The changing face of UFI

As usual, Monica Lee-Müller got right to point in her first speech to members as UFI’s new president. “I am proud of being the first Asian woman in this role,” she told them. Looking back to her first Congress in Hong Kong back in 2000 she recalled that “there were only a handful of women at the Congress, most of them interpreters. Asia was still an emerging market”.

She welcomed the fact that 25% of UFI’s Board members are now women, a big improvement in quite a short time. “As a global association,” she told members, “we need full participation by talented, committed women, and men from different races, culture and background, to drive our industry forward”.  She promised to keep building on “this solid foundation of diversity”.  

Covid-enforced restrictions on travel meant that the UFI Congress in Rotterdam had rather gone back to its European roots. Only a handful of participants were able to join from Asia and Latin America and RUEF and ExpoForum's Sergey Alexeev alone flew the flag for Russia from where most delegates are blocked from travelling because of non-recognition of the Sputnik vaccine.

But the agenda and mood of the meeting could not have been more different from the European-orientated UFI Congresses of old. Having kicked off with her focus on diversity, Lee- Müller turned her attention to sustainability, much in everyone’s minds with the COP26 underway in Glasgow at the same time. “Covid-19 has absorbed much of our attention lately,” she told members. “Still, our single biggest global challenge is not the pandemic but climate change.”

She assured members that “it can be done, but not by chanting slogans and producing glossy brochures. We need concrete actions”. One such action she was calling for was for everyone in the industry to commit to the Net Zero Events Pledge, which featured as the cover story of EW’s last issue. UFI CEO Kai Hattendorf told members that the number of companies signing up to this commitment had exceeded 200 during the course of the Congress week. “It’s a way of signalling your commitment to fighting climate change, and getting involved in actions that will make a difference,” Lee-Müller said.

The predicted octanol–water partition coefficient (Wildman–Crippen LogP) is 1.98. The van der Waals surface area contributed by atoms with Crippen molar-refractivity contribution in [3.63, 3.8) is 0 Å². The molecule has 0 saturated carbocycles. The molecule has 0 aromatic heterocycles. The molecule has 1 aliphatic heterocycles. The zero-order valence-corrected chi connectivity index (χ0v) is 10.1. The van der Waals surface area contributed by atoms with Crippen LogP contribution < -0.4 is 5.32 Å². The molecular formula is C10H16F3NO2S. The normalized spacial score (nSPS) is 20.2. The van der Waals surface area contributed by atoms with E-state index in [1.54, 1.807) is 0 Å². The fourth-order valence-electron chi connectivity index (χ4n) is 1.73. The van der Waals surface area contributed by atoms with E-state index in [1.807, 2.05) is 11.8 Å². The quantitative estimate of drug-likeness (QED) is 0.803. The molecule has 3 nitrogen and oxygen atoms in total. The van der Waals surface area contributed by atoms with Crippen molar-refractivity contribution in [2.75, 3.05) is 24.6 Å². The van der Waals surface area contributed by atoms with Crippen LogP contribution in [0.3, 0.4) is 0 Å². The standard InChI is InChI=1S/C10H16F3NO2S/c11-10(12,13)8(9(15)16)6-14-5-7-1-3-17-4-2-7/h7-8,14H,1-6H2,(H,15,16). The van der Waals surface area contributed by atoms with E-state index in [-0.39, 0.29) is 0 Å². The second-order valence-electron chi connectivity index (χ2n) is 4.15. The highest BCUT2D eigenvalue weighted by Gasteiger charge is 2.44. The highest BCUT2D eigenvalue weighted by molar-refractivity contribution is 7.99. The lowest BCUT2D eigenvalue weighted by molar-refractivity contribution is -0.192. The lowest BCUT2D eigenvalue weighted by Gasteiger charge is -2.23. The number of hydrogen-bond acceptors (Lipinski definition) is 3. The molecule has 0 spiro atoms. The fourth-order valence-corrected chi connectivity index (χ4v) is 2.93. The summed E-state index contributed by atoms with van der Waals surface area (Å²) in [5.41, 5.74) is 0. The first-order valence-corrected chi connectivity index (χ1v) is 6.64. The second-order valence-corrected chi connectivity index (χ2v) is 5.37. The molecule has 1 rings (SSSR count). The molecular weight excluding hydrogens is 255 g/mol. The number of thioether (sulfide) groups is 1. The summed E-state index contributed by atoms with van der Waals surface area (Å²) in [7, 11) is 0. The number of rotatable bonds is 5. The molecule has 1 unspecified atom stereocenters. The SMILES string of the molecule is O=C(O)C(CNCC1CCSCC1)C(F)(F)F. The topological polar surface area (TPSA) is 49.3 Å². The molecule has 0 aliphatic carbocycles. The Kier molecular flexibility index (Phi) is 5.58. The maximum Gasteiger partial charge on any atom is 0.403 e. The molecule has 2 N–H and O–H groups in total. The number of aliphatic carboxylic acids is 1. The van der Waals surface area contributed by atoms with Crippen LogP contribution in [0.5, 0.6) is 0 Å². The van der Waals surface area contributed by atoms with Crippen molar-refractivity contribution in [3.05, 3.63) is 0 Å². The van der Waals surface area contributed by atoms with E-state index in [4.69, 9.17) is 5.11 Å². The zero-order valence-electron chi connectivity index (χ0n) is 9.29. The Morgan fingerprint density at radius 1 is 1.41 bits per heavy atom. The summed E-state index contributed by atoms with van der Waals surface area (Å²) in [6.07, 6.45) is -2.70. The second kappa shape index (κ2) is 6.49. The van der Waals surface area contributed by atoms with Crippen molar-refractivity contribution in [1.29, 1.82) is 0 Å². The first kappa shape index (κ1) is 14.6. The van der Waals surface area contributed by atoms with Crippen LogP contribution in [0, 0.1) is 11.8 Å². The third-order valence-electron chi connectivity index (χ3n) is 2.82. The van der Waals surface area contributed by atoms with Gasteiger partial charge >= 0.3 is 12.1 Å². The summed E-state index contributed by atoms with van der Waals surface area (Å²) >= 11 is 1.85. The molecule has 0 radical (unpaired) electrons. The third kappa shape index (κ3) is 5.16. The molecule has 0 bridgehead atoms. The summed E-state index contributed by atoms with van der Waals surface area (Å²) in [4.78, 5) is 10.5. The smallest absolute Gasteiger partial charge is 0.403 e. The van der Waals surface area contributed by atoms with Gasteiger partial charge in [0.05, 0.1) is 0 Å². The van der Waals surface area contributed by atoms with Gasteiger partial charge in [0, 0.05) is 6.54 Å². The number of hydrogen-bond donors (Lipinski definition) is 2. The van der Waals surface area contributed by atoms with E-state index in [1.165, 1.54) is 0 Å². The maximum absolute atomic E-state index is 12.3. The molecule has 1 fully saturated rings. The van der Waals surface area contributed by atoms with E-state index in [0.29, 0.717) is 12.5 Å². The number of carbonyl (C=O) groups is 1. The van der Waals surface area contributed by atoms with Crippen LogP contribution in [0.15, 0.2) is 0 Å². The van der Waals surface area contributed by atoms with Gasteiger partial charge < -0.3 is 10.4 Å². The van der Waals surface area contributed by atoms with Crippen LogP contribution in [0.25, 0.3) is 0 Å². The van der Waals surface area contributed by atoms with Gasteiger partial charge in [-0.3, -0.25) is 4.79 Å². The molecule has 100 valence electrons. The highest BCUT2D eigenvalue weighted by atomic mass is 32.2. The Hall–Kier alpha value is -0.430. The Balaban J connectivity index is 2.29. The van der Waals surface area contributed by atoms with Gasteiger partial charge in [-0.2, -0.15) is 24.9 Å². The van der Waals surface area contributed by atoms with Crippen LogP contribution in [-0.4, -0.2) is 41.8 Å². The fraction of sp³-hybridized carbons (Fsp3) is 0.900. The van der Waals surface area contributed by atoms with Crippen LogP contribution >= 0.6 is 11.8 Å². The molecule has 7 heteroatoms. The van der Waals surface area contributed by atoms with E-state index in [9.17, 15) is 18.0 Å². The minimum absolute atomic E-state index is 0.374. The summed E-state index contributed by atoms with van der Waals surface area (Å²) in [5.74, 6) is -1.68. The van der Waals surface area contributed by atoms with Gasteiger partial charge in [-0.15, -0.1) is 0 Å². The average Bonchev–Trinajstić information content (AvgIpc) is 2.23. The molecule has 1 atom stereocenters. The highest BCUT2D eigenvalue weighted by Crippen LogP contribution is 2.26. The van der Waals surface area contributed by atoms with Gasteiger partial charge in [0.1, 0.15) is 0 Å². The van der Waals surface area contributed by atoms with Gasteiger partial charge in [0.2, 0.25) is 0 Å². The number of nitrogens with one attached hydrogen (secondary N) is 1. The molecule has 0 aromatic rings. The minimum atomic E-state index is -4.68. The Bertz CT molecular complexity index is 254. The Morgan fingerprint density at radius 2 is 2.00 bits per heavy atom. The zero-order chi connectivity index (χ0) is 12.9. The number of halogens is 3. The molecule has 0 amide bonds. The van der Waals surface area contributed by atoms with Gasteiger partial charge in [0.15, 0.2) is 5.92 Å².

After many years of discussion, it was good to see a joint session of UFI, ICCA, and AIPC during the Congress week. There are some rumblings in the industry these days about just how effective is the fragmented alphabet soup of associations (yes, I know, I know, it’s hard to fragment soup, but you get my point, I’m sure) at representing the industry. So, it’s encouraging to hear the 2022 UFI president focus on collaborative, inter-association “campaigns and projects [which] have given our industry a united front, a common voice, and a shared global profile”.

Nowhere have the divides between associations been more stark over the years than in the sometimes disjointed working relationships across the Atlantic. Of course, it’s not just in the events world that US associations go their own way and we should also point out that substantial strides have been made in recent years in the quality of the working relationship between UFI and SISO.

So, it was good to hear that a project which has been bubbling away in the wings for many years has finally come to fruition with the announcement that UFI’s 2023 Congress will take place in Las Vegas. Sandy Angus, UFI president from 2001-2003 was overhead in the lunch queue in Rotterdam commenting that when he first proposed this many years ago, people thought he was mad. He obviously wasn’t and there seemed to be a very positive buzz in the room about the news.

In the meantime, of course, there’s Oman. Originally UFI’s destination for 2020, the global exhibitions industry will be seriously hoping that we have moved toward the end of, if not beyond, the after-effects of the pandemic and that the entire world will be able to gather in Muscat in 2022.